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Dr. Jekyll and Mr. Hyde

USA 1920
produced by
Adolph Zukor for Paramount
directed by John S. Robertson
starring John Barrymore, Brandon Hurst, Martha Mansfield, Charles Lane, Cecil Clovelly, Nita Naldi, Louis Wolheim, George Stevens, J. Malcolm Dunn, Julia Hurley
screenplay by Clara Beranger, based on the novel by Robert Louis Stevenson

Jekyll and Hyde

review by
Mike Haberfelner

Available on DVD!

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Young Henry Jekyll (John Barrymore) is a man as noble as they come: He has dedicated his life to medical research, runs a clinic for the poor on the side, and knows virtually nothing about temptation and vice. So he seems to be pretty much the perfect mate for virtuous Millicent (Martha Mansfield). But of all people Millicent's father Sir George (Brandon Hurst) believes young Henry is wasting his life away, and thus takes him to a music hall, where Henry falls for the charm of a dancer, Gina (Nita Naldi), an emotion all new to him. So he develops a serum that will separate the virtuous from the baser instincts, make them into seperate persons pretty much. He's very successful at that, too ... too successful it turns out, as every time he takes the serum he turns into hideous Mr. Hyde, a base creature that indulges in every vice imaginable, including heavy drinking and partying, having business with prostitutes, and taking Gina as his mate, and later ditching her at the drop of a hat. Of course, Jekyll keeps this secret from everyone, but he enjoys being Hyde so much that he takes the serum more and more often, despite his conscience telling him otherwise. Jekyll's friends start to worry about him, as he more and more drops from sight, but when they go to investigate, they only run into Hyde, who kills a street urchin in an accident then tries to pay up with a check signed by Jekyll - which gets the friends suspicious. Sir George goes to see Jekyll on his daughter's behalf, and actually sees him turn into Hyde, something he has to pay with his life. After that, Jekyll vows never to become Hyde again, gets rid of all the serum, and tries to resume his virtuous life. But it turns out he doesn't need the serum anymore to turn into Hyde, and thus he locks himself inside his lab to not cause any more trouble. But somehow Millicent manages to gain access to Jekyll's lab, and Jekyll, in his Hyde persona, poisons himself rather than causing her any harm.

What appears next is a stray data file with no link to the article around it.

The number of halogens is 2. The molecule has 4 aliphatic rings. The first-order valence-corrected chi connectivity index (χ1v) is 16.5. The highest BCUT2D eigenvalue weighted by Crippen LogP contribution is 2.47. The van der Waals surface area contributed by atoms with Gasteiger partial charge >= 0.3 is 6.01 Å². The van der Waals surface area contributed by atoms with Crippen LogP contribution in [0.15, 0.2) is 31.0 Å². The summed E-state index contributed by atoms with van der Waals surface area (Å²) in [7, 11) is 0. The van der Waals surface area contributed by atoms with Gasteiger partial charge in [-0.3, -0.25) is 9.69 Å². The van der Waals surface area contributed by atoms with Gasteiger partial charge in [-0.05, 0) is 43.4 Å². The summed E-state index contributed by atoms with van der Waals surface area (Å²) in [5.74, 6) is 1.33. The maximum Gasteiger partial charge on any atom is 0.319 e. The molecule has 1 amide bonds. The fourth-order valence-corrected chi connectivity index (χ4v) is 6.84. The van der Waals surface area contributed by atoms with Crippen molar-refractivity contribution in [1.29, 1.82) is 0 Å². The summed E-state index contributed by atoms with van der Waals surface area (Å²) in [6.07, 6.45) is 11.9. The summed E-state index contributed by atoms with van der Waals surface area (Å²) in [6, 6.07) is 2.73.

A rather faithful adaptation of Robert Louis Stevenson's novel, this movie, more than most that followed, gets the drug-like aspects of Jekyll's serum right, and thus doesn't make Hyde a separate (evil) entity that he is so many later movies, but a direct result from Jekyll's addiction to Hyde - and as a consequence the blame for all that's happening is squarely put on Jekyll's shoulders, as Hyde is little more than a result of his addictions. That of course is thanks to clever writing and a very strong and compelling performance from John Barrymore. Direction-wise, the film might seem a bit stale compared to other horror extravaganzas from the silent era, but its slowburn, subtle approach serves the story well.

Worth a look for sure.


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review © by Mike Haberfelner


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In times of uncertainty of a possible zombie outbreak, a woman has to decide between two men - only one of them's one of the undead.


There's No Such Thing as Zombies
Luana Ribeira, Rudy Barrow and Rami Hilmi
special appearances by
Debra Lamb and Lynn Lowry


directed by
Eddie Bammeke

written by
Michael Haberfelner

produced by
Michael Haberfelner, Luana Ribeira and Eddie Bammeke


now streaming at


Amazon UK





Robots and rats,
demons and potholes,
cuddly toys and
shopping mall Santas,
love and death and everything in between,
Tales to Chill
Your Bones to

is all of that.


Tales to Chill
Your Bones to
a collection of short stories and mini-plays
ranging from the horrific to the darkly humourous,
from the post-apocalyptic
to the weirdly romantic,
tales that will give you a chill and maybe a chuckle, all thought up by
the twisted mind of
screenwriter and film reviewer
Michael Haberfelner.


Tales to Chill
Your Bones to

the new anthology by
Michael Haberfelner


Out now from